Skip to main content

funeral customs

funeral customs, rituals surrounding the death of a human being and the subsequent disposition of the corpse. Such rites may serve to mark the passage of a person from life into death, to secure the welfare of the dead, to comfort the living, and to protect the living from the dead. Disposal of the body may be by burial, by conservation (see mummy), by cremation, by exposure (see Parsis), or by other methods. Funeral ceremonies have certain common features: for example, the laying out of the corpse; the watching of the dead, of which the wake is a standard example; and the period of mourning with the accompanying ceremonies.

Disposition of the Corpse

Preparation of the corpse is usually most elaborate in the case of burial (see coffin; embalming), but it is a general practice to wash and clothe the body. Many of the observances connected with death recall the rites of passage associated with other life crises. The body is then taken to a resting place, sometimes only temporarily. It may be laid on a scaffold, to await later cremation, or it may be buried until the flesh has rotted away, after which the bones are exhumed for a second burial. Such secondary burials are quite common in traditional societies. All of these customs derive from a belief that the soul remains in this world for a brief period before departing for the next. Final disposition of the corpse implies final disposition of the soul, and the mourners have certain ritual obligations toward the deceased until then. In the past, the spirit of the deceased was regarded by certain peoples as potentially both harmful and helpful. Attempts to discourage it from returning and disturbing the living were made by placing near the corpse such foods and personal possessions as would help the spirit during its journey and equip it for the other world. As the social and economic status of the deceased was often reflected by the quality and quantity of their burial goods, the systematic analysis of funerary remains can provide archaeologists with an important means of investigating the social organization of an ancient culture.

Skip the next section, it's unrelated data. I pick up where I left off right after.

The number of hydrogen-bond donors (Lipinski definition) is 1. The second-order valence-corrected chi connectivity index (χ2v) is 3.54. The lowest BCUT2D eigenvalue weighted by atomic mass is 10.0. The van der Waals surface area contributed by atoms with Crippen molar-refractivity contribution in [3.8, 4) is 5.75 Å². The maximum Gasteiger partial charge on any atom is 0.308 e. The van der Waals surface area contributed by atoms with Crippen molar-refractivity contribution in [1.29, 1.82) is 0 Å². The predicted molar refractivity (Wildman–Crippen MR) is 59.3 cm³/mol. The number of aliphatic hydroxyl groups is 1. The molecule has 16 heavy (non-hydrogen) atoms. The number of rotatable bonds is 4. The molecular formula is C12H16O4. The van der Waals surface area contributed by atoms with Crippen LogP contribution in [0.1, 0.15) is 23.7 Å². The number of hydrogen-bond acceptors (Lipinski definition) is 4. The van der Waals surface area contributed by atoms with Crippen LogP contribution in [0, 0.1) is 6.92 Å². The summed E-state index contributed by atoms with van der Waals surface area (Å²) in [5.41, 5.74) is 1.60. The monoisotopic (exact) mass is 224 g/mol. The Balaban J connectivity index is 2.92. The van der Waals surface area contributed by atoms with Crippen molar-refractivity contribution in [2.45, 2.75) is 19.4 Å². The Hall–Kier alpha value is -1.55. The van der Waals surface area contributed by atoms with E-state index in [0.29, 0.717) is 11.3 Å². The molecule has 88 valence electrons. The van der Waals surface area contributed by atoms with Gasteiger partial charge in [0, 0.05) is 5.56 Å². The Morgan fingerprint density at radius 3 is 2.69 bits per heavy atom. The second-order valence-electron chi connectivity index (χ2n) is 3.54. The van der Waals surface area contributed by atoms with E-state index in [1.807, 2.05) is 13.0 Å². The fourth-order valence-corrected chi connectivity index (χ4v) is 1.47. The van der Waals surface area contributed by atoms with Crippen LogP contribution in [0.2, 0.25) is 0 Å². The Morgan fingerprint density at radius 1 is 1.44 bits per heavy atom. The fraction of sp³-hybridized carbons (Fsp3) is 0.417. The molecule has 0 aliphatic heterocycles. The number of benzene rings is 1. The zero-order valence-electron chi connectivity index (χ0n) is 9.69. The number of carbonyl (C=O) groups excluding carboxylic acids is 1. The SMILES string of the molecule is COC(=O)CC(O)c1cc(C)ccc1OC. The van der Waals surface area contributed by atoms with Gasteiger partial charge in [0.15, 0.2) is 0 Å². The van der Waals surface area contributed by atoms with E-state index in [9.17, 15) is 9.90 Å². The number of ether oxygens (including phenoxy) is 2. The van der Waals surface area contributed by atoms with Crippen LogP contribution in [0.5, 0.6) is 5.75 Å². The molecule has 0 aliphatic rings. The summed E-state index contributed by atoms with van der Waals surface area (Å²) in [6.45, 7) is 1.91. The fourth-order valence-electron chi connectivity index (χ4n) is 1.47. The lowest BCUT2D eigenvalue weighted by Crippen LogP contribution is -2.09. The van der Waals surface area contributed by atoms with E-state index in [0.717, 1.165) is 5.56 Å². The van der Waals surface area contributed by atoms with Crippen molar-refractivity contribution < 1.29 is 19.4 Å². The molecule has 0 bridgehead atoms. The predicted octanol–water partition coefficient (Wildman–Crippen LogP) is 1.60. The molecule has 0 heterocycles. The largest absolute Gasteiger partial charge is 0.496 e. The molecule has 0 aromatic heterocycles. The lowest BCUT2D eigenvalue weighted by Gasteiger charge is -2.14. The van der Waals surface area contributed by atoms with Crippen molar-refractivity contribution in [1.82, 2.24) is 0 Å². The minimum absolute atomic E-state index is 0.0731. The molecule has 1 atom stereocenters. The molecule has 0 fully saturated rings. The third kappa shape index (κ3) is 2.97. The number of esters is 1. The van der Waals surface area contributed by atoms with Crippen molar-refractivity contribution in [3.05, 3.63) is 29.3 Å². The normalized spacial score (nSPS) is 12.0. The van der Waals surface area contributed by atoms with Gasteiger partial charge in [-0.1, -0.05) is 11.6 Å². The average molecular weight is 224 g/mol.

Religious Customs

Funeral customs have traditionally varied by religion. In Buddhism, death is prepared for through meditation, and death itself is viewed as a rebirth. Once dead, the body is washed, rituals are performed over it, a wake is held, and then it is typically cremated. Christian custom has changed from an earlier period where a funeral was treated as a joyous occasion to one where it is a time for mourning. In the Roman Catholic Church, the body is prepared for burial, usually by embalming; this is followed by a requiem Mass and burial; additional Masses may be conducted periodically over the next year. Protestant churches usually hold one ceremony, followed by either burial (the usual form) or cremation. Hindu ceremonies are closely tied to a belief in reincarnation. Thus an elaborate set of rituals is conducted, mostly by relatives, to ensure a proper rebirth. Islamic ceremonies include washing and preparing the body, prayers, reading from the Qur'an, and placing the body on the right side facing Mecca for burial (cremation is not practiced). Early Judaism, with perhaps the simplest of all ceremonies, included a prayer service, washing the body and wrapping it in linen, followed by a funeral banquet.